Kwik’pak is a relatively small fishery located in far removed rural Alaska in the native village of Emmonak. It buys it’s stock from small-scale Yup’ik commercial fishermen. Its fish travel long distances to get to buyers. And Kwik’pak tracks that trip—like an itinerary.
“The fish has a story,” Robert Burmeister says.
Burmeister works for Trace Register, a company Kwik’pak uses to track data that tells that fishes story.
“Maybe 25 Chum Salmon out of a particular area of 334-12,” Burmeister says. “That area is geographically pinpointed in our system.”
Everything about the fish is recorded—from when and how many salmon were caught, what section of the river the salmon came from, the gear used to catch them to how they were processed.
“And then eventually if you go into Whole Foods in the lower 48 they have QR codes available that you can scan, and that particular lot of fish, you can see exactly where that fish came from,” Burmeister says.
Burmeister says Kwik’pak is doing the job better than most other fisheries and he works with companies from around the world—all the way from Ecuador to Thailand.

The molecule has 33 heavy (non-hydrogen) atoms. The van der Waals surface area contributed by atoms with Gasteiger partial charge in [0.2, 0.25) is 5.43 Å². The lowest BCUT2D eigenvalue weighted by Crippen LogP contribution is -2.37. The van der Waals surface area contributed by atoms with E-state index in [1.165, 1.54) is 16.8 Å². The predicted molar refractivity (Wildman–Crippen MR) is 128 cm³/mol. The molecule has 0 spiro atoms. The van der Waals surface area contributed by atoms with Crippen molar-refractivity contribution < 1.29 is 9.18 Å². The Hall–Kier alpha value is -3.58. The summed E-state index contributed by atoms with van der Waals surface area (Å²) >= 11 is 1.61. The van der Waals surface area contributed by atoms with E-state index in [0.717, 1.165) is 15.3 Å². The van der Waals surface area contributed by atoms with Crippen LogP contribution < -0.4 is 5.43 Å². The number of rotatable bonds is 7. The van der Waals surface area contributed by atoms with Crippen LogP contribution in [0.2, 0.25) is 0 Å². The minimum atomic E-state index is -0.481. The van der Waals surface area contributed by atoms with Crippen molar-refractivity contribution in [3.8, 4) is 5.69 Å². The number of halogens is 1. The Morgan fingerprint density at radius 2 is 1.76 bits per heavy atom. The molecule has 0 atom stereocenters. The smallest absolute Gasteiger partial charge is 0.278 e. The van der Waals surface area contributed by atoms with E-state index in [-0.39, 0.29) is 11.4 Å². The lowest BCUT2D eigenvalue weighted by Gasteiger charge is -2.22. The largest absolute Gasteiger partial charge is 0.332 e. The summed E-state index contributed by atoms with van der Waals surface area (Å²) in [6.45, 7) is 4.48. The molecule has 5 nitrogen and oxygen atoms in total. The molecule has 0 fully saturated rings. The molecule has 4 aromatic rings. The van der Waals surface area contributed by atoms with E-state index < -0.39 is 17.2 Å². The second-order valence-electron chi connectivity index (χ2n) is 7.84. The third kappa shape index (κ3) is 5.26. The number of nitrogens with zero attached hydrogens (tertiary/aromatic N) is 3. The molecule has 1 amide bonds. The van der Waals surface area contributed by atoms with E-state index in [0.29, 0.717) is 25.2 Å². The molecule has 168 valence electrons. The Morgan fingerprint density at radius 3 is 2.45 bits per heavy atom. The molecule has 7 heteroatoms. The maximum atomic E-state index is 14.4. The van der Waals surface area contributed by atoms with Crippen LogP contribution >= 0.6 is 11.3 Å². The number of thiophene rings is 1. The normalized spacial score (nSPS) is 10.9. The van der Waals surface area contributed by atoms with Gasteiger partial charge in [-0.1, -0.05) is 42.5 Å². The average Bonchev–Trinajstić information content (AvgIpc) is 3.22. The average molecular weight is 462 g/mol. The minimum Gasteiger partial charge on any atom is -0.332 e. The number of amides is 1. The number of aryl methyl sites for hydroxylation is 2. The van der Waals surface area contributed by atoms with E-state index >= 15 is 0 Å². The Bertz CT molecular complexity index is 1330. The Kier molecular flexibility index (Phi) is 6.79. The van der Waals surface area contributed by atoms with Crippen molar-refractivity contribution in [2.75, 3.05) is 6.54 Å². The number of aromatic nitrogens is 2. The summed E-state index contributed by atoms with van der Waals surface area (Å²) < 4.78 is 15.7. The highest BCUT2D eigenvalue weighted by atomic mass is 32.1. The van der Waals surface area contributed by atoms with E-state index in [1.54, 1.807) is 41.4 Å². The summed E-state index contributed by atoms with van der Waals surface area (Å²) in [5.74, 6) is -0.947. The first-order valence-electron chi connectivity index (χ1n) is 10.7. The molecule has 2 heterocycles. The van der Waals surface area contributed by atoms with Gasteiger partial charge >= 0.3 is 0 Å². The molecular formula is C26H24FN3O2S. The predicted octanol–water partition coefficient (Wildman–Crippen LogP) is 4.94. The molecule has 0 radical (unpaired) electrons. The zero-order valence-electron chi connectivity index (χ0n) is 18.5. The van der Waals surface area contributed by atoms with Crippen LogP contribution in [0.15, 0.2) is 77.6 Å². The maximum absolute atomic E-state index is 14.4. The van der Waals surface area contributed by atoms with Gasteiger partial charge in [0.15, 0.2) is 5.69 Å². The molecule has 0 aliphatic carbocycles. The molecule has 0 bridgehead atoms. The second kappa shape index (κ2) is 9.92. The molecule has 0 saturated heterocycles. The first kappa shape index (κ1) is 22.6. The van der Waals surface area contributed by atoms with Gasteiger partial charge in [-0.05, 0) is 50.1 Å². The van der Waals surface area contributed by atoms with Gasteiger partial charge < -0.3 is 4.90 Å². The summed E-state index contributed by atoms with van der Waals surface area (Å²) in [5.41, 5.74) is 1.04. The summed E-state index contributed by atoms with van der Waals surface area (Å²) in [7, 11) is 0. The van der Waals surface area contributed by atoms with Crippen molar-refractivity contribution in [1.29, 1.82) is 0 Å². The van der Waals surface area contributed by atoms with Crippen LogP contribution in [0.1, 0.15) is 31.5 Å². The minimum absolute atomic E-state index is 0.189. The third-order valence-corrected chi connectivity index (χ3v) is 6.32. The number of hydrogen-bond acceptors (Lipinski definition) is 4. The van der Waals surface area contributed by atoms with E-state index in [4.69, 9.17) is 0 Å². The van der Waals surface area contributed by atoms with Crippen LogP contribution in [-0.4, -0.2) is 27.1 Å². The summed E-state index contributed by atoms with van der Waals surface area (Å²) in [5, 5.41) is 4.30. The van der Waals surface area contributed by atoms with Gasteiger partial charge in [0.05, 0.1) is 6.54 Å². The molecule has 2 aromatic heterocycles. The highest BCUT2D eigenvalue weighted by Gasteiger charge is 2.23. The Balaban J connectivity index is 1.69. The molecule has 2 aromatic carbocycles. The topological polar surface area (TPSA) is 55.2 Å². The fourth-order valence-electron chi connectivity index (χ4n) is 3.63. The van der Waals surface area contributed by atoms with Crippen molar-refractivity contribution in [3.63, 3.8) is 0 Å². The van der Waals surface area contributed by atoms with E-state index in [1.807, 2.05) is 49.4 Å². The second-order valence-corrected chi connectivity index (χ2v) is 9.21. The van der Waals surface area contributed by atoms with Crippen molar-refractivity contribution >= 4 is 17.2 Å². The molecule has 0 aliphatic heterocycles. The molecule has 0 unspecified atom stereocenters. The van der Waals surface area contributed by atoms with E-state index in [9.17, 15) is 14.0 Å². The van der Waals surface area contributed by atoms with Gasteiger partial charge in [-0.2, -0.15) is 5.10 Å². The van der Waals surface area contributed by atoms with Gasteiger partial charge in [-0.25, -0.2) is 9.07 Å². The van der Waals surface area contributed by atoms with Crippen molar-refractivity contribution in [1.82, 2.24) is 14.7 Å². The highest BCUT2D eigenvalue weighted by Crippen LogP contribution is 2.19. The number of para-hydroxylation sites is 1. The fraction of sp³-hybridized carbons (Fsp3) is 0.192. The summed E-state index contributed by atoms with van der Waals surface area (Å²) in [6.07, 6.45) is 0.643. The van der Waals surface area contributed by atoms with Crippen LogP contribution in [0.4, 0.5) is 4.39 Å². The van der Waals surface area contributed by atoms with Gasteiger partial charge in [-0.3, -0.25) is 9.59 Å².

Kwik’pak Assistant Manager Judi Murdock says the quality of Yukon River Salmon distinguishes it from other fish.
“We definitely want people to know they’re getting Yukon River Salmon,” Murdock says. “We had an incident where somebody in the lower 48 were advertising our fish as a fresh product in their case.”
Fish fraud is has become common practice throughout the seafood world. From 2010 to 2012, the international ocean conservation group Oceana collected more than 1,200 seafood samples from retail outlets in 21 states, and after DNA testing found that 33 percent were mislabeled according to Food and Drug Administration guidelines.
According to the FDA, cheaper fish are often substituted for a more expensive species. Someone might think they’re tasting Red Snapper when really they’re biting into a Rockfish. Chum salmon, the species Kwik’pak primarily sells these days, is typically switched out with Pink Salmon.
Although the FDA doesn’t enforce regulations for traceability, National Fisheries Institute Director of Scientific Affairs Barbara Blakistone is working to create a national model for traceability that may act as a guide for the FDA. But those may be a long way off and Blakistone says many large grocery companies already want the trace data.
“And they’re dead out serious about it,” Blakistone says. “They want you to be able to prove it and there’s just no way you can do it except for traceability. So the incentive is already there for industry to do the right thing.”
Kwik’pak sells wild stock Chum and Coho Salmon to companies across the US and the UK.